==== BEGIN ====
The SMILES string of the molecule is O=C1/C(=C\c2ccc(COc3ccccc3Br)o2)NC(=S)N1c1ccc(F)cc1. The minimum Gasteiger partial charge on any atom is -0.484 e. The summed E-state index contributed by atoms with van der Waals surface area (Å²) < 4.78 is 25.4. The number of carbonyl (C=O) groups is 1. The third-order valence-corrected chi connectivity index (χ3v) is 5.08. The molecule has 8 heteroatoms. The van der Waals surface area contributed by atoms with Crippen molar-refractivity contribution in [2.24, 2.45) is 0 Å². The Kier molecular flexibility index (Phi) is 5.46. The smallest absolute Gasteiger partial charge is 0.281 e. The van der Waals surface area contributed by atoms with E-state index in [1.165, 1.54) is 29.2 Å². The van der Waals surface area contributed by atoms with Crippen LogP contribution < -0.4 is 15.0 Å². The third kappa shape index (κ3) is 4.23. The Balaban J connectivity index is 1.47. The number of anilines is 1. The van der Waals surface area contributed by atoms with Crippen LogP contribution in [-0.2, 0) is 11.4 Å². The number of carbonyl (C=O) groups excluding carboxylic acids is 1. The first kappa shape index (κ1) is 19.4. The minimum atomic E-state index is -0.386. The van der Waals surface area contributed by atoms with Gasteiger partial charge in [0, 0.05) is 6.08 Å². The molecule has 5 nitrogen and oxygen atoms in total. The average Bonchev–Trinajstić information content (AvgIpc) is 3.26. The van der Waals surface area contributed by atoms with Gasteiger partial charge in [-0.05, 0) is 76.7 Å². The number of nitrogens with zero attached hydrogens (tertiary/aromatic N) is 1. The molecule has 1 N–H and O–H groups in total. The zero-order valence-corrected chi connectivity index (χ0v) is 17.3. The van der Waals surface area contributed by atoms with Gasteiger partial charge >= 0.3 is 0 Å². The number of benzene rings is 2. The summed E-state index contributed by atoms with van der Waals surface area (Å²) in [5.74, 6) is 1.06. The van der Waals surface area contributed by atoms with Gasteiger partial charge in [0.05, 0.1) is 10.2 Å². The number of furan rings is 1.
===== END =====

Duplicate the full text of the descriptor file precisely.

The SMILES string of the molecule is O=C1/C(=C\c2ccc(COc3ccccc3Br)o2)NC(=S)N1c1ccc(F)cc1. The minimum Gasteiger partial charge on any atom is -0.484 e. The summed E-state index contributed by atoms with van der Waals surface area (Å²) < 4.78 is 25.4. The number of carbonyl (C=O) groups is 1. The third-order valence-corrected chi connectivity index (χ3v) is 5.08. The molecule has 8 heteroatoms. The van der Waals surface area contributed by atoms with Crippen molar-refractivity contribution in [2.24, 2.45) is 0 Å². The Kier molecular flexibility index (Phi) is 5.46. The smallest absolute Gasteiger partial charge is 0.281 e. The van der Waals surface area contributed by atoms with E-state index in [1.165, 1.54) is 29.2 Å². The van der Waals surface area contributed by atoms with Crippen LogP contribution < -0.4 is 15.0 Å². The third kappa shape index (κ3) is 4.23. The Balaban J connectivity index is 1.47. The number of anilines is 1. The van der Waals surface area contributed by atoms with Crippen LogP contribution in [-0.2, 0) is 11.4 Å². The number of carbonyl (C=O) groups excluding carboxylic acids is 1. The first kappa shape index (κ1) is 19.4. The minimum atomic E-state index is -0.386. The van der Waals surface area contributed by atoms with Gasteiger partial charge in [0, 0.05) is 6.08 Å². The molecule has 5 nitrogen and oxygen atoms in total. The average Bonchev–Trinajstić information content (AvgIpc) is 3.26. The van der Waals surface area contributed by atoms with Gasteiger partial charge in [-0.05, 0) is 76.7 Å². The number of nitrogens with zero attached hydrogens (tertiary/aromatic N) is 1. The molecule has 1 N–H and O–H groups in total. The zero-order valence-corrected chi connectivity index (χ0v) is 17.3. The van der Waals surface area contributed by atoms with Gasteiger partial charge >= 0.3 is 0 Å². The number of benzene rings is 2. The summed E-state index contributed by atoms with van der Waals surface area (Å²) in [5.74, 6) is 1.06. The van der Waals surface area contributed by atoms with Gasteiger partial charge in [0.05, 0.1) is 10.2 Å². The number of furan rings is 1.